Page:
Sometimes I think I’m raving mad.
“Sure, I’ll pick you up at the airport.” (When I am presently serving luncheon to my grandmother thirty miles south)
“Two dozen cookies for the church bake sale? Okay.”
“Oh, I wouldn’t want you to miss out on a weekend away. I’ll watch Lucky.”
Sound like someone you know?
None of these examples of kindness is intrinsically bad, but when they come into focus under the lens of your own wellbeing, so much of what we agree to does carries a much higher price tag than at first glance.
If doing a favor for your neighbor, your husband, your school or church means adding significant points to your blood pressure, drives you to road rage, bubbles up inside you until you find yourself yelling at your children; the price tag is too high.
So many people come to rely on the ‘good guy’ who can always be counted on for last minute inconvenience –at the helper’s expense. The old adage “you have to lie down to be walked on.” is too often true.
People-pleasers “want everyone around them to be happy and they will do whatever is asked of them to” keep it that way, according to Susan Newman, Ph.D, a New Jersey-based social psychologist.
How do you break the pleasing-all habit? Court your self preservation angel. Whenever someone asks you for a favor, remind yourself that you can not be everything and everywhere. You always have the choice to decline. Kindly, firmly and without apology or guilt.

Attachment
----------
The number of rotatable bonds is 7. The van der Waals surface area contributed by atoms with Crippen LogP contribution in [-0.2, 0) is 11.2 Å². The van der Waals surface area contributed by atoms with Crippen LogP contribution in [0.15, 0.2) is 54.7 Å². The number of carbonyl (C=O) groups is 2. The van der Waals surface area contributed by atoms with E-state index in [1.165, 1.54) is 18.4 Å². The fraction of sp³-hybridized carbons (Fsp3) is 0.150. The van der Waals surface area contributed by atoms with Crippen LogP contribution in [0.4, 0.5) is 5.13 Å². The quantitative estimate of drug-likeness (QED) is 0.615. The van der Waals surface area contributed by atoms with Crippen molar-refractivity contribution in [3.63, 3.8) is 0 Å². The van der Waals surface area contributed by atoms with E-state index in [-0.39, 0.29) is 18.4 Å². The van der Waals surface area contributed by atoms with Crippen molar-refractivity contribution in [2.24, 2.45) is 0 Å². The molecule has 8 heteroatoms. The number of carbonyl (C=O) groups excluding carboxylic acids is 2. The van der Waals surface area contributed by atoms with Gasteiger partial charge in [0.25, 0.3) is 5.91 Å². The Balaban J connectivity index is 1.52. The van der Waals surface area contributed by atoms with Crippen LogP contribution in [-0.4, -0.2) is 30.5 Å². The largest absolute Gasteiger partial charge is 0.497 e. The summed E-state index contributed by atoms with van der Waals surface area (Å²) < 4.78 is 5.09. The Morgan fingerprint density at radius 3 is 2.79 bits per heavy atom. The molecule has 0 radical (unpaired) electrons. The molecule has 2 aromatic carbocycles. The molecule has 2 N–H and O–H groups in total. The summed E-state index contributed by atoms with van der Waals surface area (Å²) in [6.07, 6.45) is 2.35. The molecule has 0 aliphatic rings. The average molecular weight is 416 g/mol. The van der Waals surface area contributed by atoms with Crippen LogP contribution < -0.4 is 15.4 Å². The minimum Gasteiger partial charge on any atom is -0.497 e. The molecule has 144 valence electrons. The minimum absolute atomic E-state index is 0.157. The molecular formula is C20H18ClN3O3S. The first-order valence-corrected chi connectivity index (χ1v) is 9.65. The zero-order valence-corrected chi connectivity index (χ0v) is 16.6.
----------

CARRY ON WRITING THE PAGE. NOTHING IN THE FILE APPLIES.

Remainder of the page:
Remind yourself of your priorities and boundaries. Start small by limiting your volunteerism in favor of your own needs. How do you do this? Ask yourself what is most important to you. Remember it is perfectly okay to tell the favor-asker that you need some time to think about their request. That gives you the time to consider your priorities. Stalling also allows you the chance to consider if you are being manipulated precisely because of your helpful nature.
You are allowed to set time for yourself and the people you want to help most. So even if you have to set a mantra in your head–something as simple as a virtual sign with big red letters N-O. –your emotional and physical health will be well worth it. If you use empathy in your assertive decline, you will not only make the asker feel validated and heard, you will build their respect for your personal boundaries.
Don’t allow yourself to be a serial apologist or excuse giver. Both these people pleasing proclivities allow the asker to work on changing your mind through guilt and counter excuse. You certainly never need to apologize for having your own needs, wants and priorities. You are entitled to your time, rest and rejuvenate to be there for the people you want to help out. Saying no is an opportunity to spend your time doing what you value in your life.
Consider who you really want to help. Is doing ‘pressing’ paperwork for your sister really more important than being there to emotionally support your sick friend battling cancer?
Don’t be afraid of the perceived consequence of saying no. Most people will be too busy thinking who they can ask next to help them to give your decline any more than a passing thought. People really do not think about you as much as you think they do. They are worrying about their own concerns.
Take small steps toward ‘No is the new Yes’ and you will find yourself growing not only in the confidence it takes to decline, and mean it, but in the joy of the newfound time you have to care for the only person you can control, the only person you can keep healthy and sound—YOU!